I have a 13-year-old girl in my house. And she won’t be getting the Gardasil shot.
No, I’m not one of those parents who believes that the HPV shot will encourage sexual behavior. The boredom and pressures of being a teen will take care of that, thank you very much.
Friday, CBS Evening News featured a story on the adverse effects associated with Gardasil. The National Vaccine Information Center (NVIC) reported that compared to another vaccine given at the same age,
Gardasil had triple the number of ER visits (5,021 versus 1,667)…reports of side effects were up to 30 times higher.
Gardasil out, then, and not because of one news story. I have a confession: I am a minimal vaccinator. My 3-year-old has had few shots, and only after discussions with his holistic pediatrician and studying on our part. My 11-month old? Not a single stick. Not until he is at least 3 years old. We’ll be getting a religious exemption for school, that’s for sure. I know, I know! I’m going to poison your children with my silliness!
Here’s the thing. I don’t believe that thimerosol, the mercury-based preservative that used to be in most shots, or aluminum, which is currently the heavy metal of choice preserving most shots on the Childhood Recommended Vaccine Schedule, are the causes of autism or other neurological differences. I do, however, suspect that nowadays, we have mercury and other heavy metals building up from exposure in the environment and from our diets (fish and high fructose corn syrup, to name a couple). Then, after years of gallivanting around, collecting heavy metals as we go, we decide to have children. For some immune-delicate children, the vaccine is then the bump over the edge into a neurological difference.
But guess what: Gardasil does not contain thimerosol or any other preservative! So it’s safe, right? Well…I have a problem with that statement, too. Gardasil has had some awful adverse effects, many of them neurological in nature (seizures, stroke, and yes, even death). So what the genital warts is causing these reactions?!
We don’t know, yet. Neither does Gardasil manufacturer Merck (have you heard the one about the drug company who gave girlies shots to pay for Vioxx adverse effects? A real knee-slapper!). Merck says that,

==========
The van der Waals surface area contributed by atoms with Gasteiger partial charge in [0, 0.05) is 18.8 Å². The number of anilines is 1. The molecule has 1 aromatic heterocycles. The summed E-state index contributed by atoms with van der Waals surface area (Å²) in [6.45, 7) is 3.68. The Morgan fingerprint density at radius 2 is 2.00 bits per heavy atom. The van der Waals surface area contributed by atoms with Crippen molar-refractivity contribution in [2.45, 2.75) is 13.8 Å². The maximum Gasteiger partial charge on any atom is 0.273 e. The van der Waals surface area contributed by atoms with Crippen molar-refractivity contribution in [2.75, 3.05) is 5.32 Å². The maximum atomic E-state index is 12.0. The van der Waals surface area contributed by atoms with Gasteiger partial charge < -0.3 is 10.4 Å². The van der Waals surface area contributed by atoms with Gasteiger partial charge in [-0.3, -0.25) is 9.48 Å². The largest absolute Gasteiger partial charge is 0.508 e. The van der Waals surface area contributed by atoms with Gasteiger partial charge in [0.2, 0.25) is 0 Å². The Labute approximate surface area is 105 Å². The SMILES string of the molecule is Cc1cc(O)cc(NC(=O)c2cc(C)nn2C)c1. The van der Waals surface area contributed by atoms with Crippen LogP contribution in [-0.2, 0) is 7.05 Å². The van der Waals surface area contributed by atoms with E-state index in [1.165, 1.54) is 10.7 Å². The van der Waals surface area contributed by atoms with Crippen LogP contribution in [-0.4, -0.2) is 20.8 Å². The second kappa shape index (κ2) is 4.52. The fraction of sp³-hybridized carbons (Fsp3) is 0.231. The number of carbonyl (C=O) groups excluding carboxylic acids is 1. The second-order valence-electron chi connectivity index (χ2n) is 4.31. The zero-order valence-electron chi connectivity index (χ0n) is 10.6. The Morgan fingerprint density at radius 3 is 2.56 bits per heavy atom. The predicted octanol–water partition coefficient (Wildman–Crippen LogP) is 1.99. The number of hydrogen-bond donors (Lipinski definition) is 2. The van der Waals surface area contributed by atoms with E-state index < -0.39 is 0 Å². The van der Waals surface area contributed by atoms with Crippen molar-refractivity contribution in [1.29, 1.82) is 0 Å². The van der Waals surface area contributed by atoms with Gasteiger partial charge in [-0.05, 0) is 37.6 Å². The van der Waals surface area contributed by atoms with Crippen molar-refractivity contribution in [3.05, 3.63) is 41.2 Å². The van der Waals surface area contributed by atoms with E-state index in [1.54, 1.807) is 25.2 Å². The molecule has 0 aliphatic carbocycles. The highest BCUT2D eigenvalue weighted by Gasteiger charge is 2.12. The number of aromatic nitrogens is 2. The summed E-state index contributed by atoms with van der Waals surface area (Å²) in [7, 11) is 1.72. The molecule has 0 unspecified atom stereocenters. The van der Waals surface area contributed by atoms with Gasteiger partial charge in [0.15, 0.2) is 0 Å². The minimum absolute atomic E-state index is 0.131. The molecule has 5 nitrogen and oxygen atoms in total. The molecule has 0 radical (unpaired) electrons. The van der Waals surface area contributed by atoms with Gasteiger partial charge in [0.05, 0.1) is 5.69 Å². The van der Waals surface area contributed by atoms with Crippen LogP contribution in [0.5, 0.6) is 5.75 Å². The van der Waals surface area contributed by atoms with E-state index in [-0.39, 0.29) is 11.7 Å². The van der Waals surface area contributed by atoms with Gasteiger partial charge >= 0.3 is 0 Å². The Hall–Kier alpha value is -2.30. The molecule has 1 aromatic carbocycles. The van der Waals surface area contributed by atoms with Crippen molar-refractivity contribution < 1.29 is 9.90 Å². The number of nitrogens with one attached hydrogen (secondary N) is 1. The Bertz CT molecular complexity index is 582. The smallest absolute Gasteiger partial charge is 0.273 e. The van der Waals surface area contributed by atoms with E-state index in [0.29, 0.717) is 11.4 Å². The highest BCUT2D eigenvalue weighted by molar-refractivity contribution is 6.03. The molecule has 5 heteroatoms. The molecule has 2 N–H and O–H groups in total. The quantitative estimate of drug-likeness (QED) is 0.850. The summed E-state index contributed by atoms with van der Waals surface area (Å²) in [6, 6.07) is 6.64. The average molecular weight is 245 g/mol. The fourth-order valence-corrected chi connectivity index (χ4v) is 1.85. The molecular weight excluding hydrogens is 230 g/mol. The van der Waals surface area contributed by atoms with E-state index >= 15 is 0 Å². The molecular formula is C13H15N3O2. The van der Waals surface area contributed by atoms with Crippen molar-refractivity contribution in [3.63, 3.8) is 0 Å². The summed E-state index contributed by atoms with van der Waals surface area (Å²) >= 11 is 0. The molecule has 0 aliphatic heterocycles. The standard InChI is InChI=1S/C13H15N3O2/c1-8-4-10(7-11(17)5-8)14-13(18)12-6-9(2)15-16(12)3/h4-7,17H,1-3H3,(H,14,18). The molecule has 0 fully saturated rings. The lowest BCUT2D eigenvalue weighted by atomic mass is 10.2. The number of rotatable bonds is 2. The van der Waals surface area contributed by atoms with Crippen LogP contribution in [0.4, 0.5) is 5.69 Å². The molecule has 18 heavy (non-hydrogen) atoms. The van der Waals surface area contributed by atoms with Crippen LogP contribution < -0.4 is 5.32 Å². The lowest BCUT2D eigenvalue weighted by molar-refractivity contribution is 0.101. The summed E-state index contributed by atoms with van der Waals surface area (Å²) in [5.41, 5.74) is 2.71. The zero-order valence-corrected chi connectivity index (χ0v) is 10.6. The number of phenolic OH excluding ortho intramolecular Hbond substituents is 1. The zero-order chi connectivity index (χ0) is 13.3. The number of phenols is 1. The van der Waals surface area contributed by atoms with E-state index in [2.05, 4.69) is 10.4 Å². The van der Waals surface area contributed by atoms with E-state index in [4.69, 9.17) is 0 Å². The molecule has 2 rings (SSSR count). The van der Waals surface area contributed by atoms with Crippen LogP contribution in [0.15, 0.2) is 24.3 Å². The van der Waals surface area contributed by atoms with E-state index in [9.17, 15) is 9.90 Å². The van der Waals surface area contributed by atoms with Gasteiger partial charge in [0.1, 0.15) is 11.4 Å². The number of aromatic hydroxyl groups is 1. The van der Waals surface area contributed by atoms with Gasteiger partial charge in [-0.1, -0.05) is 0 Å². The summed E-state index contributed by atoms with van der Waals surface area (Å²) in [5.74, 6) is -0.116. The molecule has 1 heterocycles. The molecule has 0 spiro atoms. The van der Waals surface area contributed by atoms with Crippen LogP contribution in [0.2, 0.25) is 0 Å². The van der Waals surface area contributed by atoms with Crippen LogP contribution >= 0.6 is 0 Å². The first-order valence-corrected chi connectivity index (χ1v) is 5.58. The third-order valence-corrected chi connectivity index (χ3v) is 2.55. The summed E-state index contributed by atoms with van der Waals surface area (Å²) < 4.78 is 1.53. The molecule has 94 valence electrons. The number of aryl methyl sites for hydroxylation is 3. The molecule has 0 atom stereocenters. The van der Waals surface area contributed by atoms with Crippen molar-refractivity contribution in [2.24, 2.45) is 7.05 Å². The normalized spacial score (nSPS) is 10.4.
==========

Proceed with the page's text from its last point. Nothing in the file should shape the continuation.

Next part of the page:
Experts at the FDA and CDC also continue to review data and, as recently as four months ago, said ‘GARDASIL continues to be safe and effective, and its benefits continue to outweigh its risks.’
Wow. The FDA has taken time from its busy schedule overlooking disgusting peanut factories and ignoring all known non-industry science on BPA to weigh in on the HPV shot. How nice.
But what I’d like to know is, “outweigh its risks” according to whom? Cervical cancer, which is overwhelmingly caused by HPV, kills 4,000 women every year (or .006 of all cancer deaths), far less than AIDS or even pneumonia. Market a shot that can prevent HIV, and maybe I’ll bite.
If you ask me, this drug simply hasn’t been studied enough. (Early birth control pills, anyone?) Merck got trigger happy with the shot, and the FDA let them rush it to market. We’re not even sure if one shot and two boosters will be enough for lifetime immunity to HPV, or if girls will have to have more shots later in life.
I hope that by the time you have to decide on this shot, there will be much more information available to you. As for us, we’re avoiding it and putting the fear of God into her teaching her to respect her own body and make good choices.
Oh, and for parents of boys, who are giving a tiny sigh of relief that they don’t have to make this decision: Last month, Merck asked the FDA to approve Gardasil for boys, too. What fun!
I originally mouthed off about Gardasil on the Nature’s Child blog. Visit the site for more in-depth discussion about vaccines.
Photo: yanivba on Flickr under a Creative Commons License.